Securitization (practice of parcelling and selling loans to other investors) has been blamed, along with leverage, as being the prime responsible for inflating the sub-prime and other derivative bubbles. Though it was meant to disperse risks associated with bank lending among those better able to absorb risks and losses, Hyun Song Shin argues that securitization undermined financial stability by actually concentrating risks in the banking sector.
He writes, "Banks wanted to increase their leverage – to become more indebted – so as to spice up their short-term profit. So, rather than dispersing risks evenly throughout the economy, banks (and other financial intermediaries) bought each other’s securities with borrowed money. As a result, far from dispersing risks, securitisation had the perverse effect of concentrating all the risks in the banking system itself."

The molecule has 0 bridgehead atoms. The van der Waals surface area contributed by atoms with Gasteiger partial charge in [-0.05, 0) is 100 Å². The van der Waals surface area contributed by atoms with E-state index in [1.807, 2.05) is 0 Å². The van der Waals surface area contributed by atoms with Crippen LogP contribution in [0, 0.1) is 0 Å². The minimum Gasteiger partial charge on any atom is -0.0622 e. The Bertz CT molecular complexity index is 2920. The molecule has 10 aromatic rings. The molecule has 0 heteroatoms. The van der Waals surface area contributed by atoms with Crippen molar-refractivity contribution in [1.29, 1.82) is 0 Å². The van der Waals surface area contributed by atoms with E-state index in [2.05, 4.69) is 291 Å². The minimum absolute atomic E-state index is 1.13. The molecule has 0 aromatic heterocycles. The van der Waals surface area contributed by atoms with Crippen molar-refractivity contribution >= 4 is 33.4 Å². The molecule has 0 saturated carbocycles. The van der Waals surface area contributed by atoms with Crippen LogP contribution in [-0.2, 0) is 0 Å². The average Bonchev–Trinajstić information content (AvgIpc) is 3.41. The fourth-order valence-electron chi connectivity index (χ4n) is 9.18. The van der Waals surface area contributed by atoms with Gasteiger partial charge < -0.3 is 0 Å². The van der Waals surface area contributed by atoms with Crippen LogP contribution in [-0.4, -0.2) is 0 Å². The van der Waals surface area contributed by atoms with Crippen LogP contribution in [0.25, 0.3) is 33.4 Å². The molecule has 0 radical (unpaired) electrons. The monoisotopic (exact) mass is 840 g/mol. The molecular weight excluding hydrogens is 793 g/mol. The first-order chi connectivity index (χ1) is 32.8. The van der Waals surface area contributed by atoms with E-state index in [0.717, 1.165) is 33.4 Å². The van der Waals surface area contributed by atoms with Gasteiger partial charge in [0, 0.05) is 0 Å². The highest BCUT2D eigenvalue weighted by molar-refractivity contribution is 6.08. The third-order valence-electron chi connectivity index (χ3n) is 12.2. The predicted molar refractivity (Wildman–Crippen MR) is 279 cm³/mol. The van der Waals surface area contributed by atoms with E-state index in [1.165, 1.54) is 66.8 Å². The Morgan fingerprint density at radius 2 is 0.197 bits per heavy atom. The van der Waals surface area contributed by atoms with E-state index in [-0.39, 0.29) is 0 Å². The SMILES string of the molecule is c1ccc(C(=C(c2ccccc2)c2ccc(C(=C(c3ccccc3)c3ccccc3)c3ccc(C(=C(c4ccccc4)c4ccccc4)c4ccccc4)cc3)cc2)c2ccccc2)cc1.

As studies show, approximately $1.4 trillion total exposure to subprime mortgages, around half of the potential losses were borne by US leveraged financial institutions, such as commercial banks, securities firms, and hedge funds. Including foreign leveraged institutions, the total exposure of leveraged financial institutions rises to two-thirds. So, far from passing on the bad loan to the greater fool next in the chain, the most sophisticated financial institutions amassed the largest holdings of the bad assets. The graphic below captures the story nicely.